The world’s first viable malaria vaccine could be available by as early as October, after final trial results confirmed its potential to prevent millions of cases of the deadly disease every year.
Researchers said the vaccine was effective in more than a third of children when the first dose is delivered between the ages of five and 17 months.
With an estimated 198 million cases of malaria a year, this level of protection could have a huge impact.
Malaria – one of the world’s biggest killers – has evaded vaccine manufacturers for many decades and the mosquito-borne disease still kills nearly 600,000 people a year – most of them children under 5, and the vast majority in sub-Saharan Africa.
Death rates have declined in recent years thanks to the wider availability of mosquito nets and malaria drugs, but an effective vaccine is considered the missing piece of the jigsaw in global efforts to control the disease.
The vaccine, RTS,S/AS01, developed by UK drugs giant GlaxoSmithKline (GSK) with funding from the Bill and Melinda Gates Foundation, is the most advanced of several potential vaccines being developed around the world.
Trials began in 2009 and have led to the vaccine being tested in 15,459 children and infants in seven sub-Saharan African countries – Burkina Faso, Gabon, Ghana, Kenya, Malawi, Mozambique and Tanzania.
The final results, published in The Lancet medical journal reveal that, while the efficacy of the vaccine wanes over time, for every 1,000 children vaccinated, an average 1,363 cases of malaria were prevented over four years – rising to 1,774 for those children who received a booster shot.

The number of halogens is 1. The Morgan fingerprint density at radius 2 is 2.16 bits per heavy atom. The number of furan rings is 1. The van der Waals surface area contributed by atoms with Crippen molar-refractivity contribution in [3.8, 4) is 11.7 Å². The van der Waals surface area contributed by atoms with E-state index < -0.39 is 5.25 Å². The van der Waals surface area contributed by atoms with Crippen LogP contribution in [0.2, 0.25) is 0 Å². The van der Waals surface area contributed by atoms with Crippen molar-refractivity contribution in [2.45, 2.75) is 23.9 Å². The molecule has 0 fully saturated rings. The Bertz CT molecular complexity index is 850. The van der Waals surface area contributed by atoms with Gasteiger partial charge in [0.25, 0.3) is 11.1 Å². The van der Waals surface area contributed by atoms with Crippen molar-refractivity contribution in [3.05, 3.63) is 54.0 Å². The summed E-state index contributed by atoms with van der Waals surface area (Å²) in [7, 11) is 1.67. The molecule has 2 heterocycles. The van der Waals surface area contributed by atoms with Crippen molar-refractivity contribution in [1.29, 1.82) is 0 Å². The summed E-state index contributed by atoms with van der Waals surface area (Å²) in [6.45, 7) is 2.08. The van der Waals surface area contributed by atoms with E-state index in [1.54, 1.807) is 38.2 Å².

GSK has already sought licensing for the vaccine from the European Medicines Agency (EMA)on the basis of earlier results.
If the EMA approve it, the World Health Organisation has said it would consider the vaccine for use in immunisation programmes in Africa, with a recommendation possible by October.
The vaccine was tested in two age groups: infants who received their first shot aged six to 12 weeks, and children who had their first shot aged five to 17 months. All were given an initial series of three monthly doses, with some also given a booster shot 18 months later.
It was less effective in the infant age group. With a booster, it reduced the risk of malaria by 26 per cent over three years, but did not appear to offer protection against more severe cases.
However, among the older age group, the vaccine plus booster was 32 per cent effective against even severe cases.
Brian Greenwood, professor of clinical tropical medicine at the London School of Hygiene and Tropical Medicine, who took part in the study, said the vaccine had “clear benefit”.
“Given that there were an estimated 198 million malaria cases in 2013, this level of efficacy potentially translates into millions of cases of malaria in children being prevented,” he said.
Experts at the WHO’s department of immunisation said that early modelling suggested the vaccine could bring down child mortality, but urged that international funding for it should not come at the expense of spending on mosquito nets and artemisinin drug treatments.
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